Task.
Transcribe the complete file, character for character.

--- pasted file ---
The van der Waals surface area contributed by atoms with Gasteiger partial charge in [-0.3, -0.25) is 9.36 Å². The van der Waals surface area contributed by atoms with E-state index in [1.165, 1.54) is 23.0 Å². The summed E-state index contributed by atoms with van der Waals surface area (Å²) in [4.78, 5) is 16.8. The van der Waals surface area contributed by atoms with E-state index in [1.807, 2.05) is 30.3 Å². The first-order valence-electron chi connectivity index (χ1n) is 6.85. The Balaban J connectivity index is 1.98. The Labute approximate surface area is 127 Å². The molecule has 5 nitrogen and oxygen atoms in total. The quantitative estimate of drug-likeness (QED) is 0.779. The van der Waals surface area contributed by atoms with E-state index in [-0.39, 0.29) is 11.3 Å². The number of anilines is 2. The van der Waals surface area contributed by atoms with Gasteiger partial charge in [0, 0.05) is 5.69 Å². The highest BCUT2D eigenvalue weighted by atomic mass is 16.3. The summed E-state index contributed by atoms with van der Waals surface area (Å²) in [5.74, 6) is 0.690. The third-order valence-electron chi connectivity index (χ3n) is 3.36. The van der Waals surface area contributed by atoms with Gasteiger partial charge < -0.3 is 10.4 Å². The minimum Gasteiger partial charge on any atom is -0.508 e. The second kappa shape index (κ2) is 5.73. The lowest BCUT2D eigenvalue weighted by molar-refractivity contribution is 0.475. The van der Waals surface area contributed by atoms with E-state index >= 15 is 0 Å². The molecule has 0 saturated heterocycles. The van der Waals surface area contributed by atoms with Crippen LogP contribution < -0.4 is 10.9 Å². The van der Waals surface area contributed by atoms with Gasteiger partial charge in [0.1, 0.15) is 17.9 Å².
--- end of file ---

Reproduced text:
The van der Waals surface area contributed by atoms with Gasteiger partial charge in [-0.3, -0.25) is 9.36 Å². The van der Waals surface area contributed by atoms with E-state index in [1.165, 1.54) is 23.0 Å². The summed E-state index contributed by atoms with van der Waals surface area (Å²) in [4.78, 5) is 16.8. The van der Waals surface area contributed by atoms with E-state index in [1.807, 2.05) is 30.3 Å². The first-order valence-electron chi connectivity index (χ1n) is 6.85. The Balaban J connectivity index is 1.98. The Labute approximate surface area is 127 Å². The molecule has 5 nitrogen and oxygen atoms in total. The quantitative estimate of drug-likeness (QED) is 0.779. The van der Waals surface area contributed by atoms with E-state index in [-0.39, 0.29) is 11.3 Å². The number of anilines is 2. The van der Waals surface area contributed by atoms with Gasteiger partial charge in [0, 0.05) is 5.69 Å². The highest BCUT2D eigenvalue weighted by atomic mass is 16.3. The summed E-state index contributed by atoms with van der Waals surface area (Å²) in [5.74, 6) is 0.690. The third-order valence-electron chi connectivity index (χ3n) is 3.36. The van der Waals surface area contributed by atoms with Gasteiger partial charge < -0.3 is 10.4 Å². The minimum Gasteiger partial charge on any atom is -0.508 e. The second kappa shape index (κ2) is 5.73. The lowest BCUT2D eigenvalue weighted by molar-refractivity contribution is 0.475. The van der Waals surface area contributed by atoms with E-state index >= 15 is 0 Å². The molecule has 0 saturated heterocycles. The van der Waals surface area contributed by atoms with Crippen LogP contribution < -0.4 is 10.9 Å². The van der Waals surface area contributed by atoms with Gasteiger partial charge in [0.1, 0.15) is 17.9 Å².